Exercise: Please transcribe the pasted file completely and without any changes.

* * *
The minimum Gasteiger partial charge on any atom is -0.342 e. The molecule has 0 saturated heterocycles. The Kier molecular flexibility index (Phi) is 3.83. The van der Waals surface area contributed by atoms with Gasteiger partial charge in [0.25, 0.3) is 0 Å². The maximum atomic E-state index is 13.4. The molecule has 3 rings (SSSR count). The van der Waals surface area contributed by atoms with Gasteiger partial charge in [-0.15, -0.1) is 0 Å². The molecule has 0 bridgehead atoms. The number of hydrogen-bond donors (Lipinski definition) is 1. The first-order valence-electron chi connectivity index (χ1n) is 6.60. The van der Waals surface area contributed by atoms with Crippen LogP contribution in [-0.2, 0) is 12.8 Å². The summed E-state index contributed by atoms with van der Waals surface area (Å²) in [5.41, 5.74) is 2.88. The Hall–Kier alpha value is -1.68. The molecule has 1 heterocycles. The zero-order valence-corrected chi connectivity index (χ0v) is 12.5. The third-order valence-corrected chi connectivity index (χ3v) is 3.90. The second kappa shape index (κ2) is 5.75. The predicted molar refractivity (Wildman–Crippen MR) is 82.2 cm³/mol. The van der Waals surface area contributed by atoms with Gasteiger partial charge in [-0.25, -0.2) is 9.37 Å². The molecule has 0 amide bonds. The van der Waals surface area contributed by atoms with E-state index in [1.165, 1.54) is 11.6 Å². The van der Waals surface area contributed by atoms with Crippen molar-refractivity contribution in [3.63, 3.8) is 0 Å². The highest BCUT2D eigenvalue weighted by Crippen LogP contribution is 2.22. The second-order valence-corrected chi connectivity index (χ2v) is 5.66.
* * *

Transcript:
The minimum Gasteiger partial charge on any atom is -0.342 e. The molecule has 0 saturated heterocycles. The Kier molecular flexibility index (Phi) is 3.83. The van der Waals surface area contributed by atoms with Gasteiger partial charge in [0.25, 0.3) is 0 Å². The maximum atomic E-state index is 13.4. The molecule has 3 rings (SSSR count). The van der Waals surface area contributed by atoms with Gasteiger partial charge in [-0.15, -0.1) is 0 Å². The molecule has 0 bridgehead atoms. The number of hydrogen-bond donors (Lipinski definition) is 1. The first-order valence-electron chi connectivity index (χ1n) is 6.60. The van der Waals surface area contributed by atoms with Crippen LogP contribution in [-0.2, 0) is 12.8 Å². The summed E-state index contributed by atoms with van der Waals surface area (Å²) in [5.41, 5.74) is 2.88. The Hall–Kier alpha value is -1.68. The molecule has 1 heterocycles. The zero-order valence-corrected chi connectivity index (χ0v) is 12.5. The third-order valence-corrected chi connectivity index (χ3v) is 3.90. The second kappa shape index (κ2) is 5.75. The predicted molar refractivity (Wildman–Crippen MR) is 82.2 cm³/mol. The van der Waals surface area contributed by atoms with Gasteiger partial charge in [-0.25, -0.2) is 9.37 Å². The molecule has 0 amide bonds. The van der Waals surface area contributed by atoms with E-state index in [1.165, 1.54) is 11.6 Å². The van der Waals surface area contributed by atoms with Crippen molar-refractivity contribution in [3.63, 3.8) is 0 Å². The highest BCUT2D eigenvalue weighted by Crippen LogP contribution is 2.22. The second-order valence-corrected chi connectivity index (χ2v) is 5.66.